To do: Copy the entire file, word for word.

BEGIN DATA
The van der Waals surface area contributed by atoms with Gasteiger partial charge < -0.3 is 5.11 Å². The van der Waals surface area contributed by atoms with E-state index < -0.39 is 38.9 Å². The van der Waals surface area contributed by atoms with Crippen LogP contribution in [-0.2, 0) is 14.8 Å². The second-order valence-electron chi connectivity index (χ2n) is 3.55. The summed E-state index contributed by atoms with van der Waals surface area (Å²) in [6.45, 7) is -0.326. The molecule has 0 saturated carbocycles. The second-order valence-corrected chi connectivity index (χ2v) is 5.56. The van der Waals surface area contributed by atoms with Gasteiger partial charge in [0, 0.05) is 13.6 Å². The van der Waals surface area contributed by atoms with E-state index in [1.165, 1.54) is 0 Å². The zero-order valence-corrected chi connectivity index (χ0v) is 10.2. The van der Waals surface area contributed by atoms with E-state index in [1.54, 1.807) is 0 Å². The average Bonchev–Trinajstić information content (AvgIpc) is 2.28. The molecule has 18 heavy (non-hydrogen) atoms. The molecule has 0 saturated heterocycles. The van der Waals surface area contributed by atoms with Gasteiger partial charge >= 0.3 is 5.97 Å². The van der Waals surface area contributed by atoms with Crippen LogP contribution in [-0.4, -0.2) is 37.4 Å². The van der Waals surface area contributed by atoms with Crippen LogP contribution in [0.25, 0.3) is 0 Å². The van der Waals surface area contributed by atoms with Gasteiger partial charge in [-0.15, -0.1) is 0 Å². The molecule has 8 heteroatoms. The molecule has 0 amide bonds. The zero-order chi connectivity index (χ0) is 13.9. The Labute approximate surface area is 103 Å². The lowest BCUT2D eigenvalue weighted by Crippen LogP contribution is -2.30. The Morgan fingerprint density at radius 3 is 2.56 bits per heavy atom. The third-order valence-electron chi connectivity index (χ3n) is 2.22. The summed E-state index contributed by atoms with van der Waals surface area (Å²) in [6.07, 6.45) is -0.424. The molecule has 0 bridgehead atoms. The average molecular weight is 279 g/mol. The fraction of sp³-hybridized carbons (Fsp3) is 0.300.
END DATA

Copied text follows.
The van der Waals surface area contributed by atoms with Gasteiger partial charge < -0.3 is 5.11 Å². The van der Waals surface area contributed by atoms with E-state index < -0.39 is 38.9 Å². The van der Waals surface area contributed by atoms with Crippen LogP contribution in [-0.2, 0) is 14.8 Å². The second-order valence-electron chi connectivity index (χ2n) is 3.55. The summed E-state index contributed by atoms with van der Waals surface area (Å²) in [6.45, 7) is -0.326. The molecule has 0 saturated carbocycles. The second-order valence-corrected chi connectivity index (χ2v) is 5.56. The van der Waals surface area contributed by atoms with Gasteiger partial charge in [0, 0.05) is 13.6 Å². The van der Waals surface area contributed by atoms with E-state index in [1.165, 1.54) is 0 Å². The zero-order valence-corrected chi connectivity index (χ0v) is 10.2. The van der Waals surface area contributed by atoms with E-state index in [1.54, 1.807) is 0 Å². The average Bonchev–Trinajstić information content (AvgIpc) is 2.28. The molecule has 18 heavy (non-hydrogen) atoms. The molecule has 0 saturated heterocycles. The van der Waals surface area contributed by atoms with Gasteiger partial charge >= 0.3 is 5.97 Å². The van der Waals surface area contributed by atoms with Crippen LogP contribution in [-0.4, -0.2) is 37.4 Å². The van der Waals surface area contributed by atoms with Crippen LogP contribution in [0.25, 0.3) is 0 Å². The van der Waals surface area contributed by atoms with Gasteiger partial charge in [-0.15, -0.1) is 0 Å². The molecule has 8 heteroatoms. The molecule has 0 amide bonds. The zero-order chi connectivity index (χ0) is 13.9. The Labute approximate surface area is 103 Å². The lowest BCUT2D eigenvalue weighted by Crippen LogP contribution is -2.30. The Morgan fingerprint density at radius 3 is 2.56 bits per heavy atom. The third-order valence-electron chi connectivity index (χ3n) is 2.22. The summed E-state index contributed by atoms with van der Waals surface area (Å²) in [6.07, 6.45) is -0.424. The molecule has 0 bridgehead atoms. The average molecular weight is 279 g/mol. The fraction of sp³-hybridized carbons (Fsp3) is 0.300.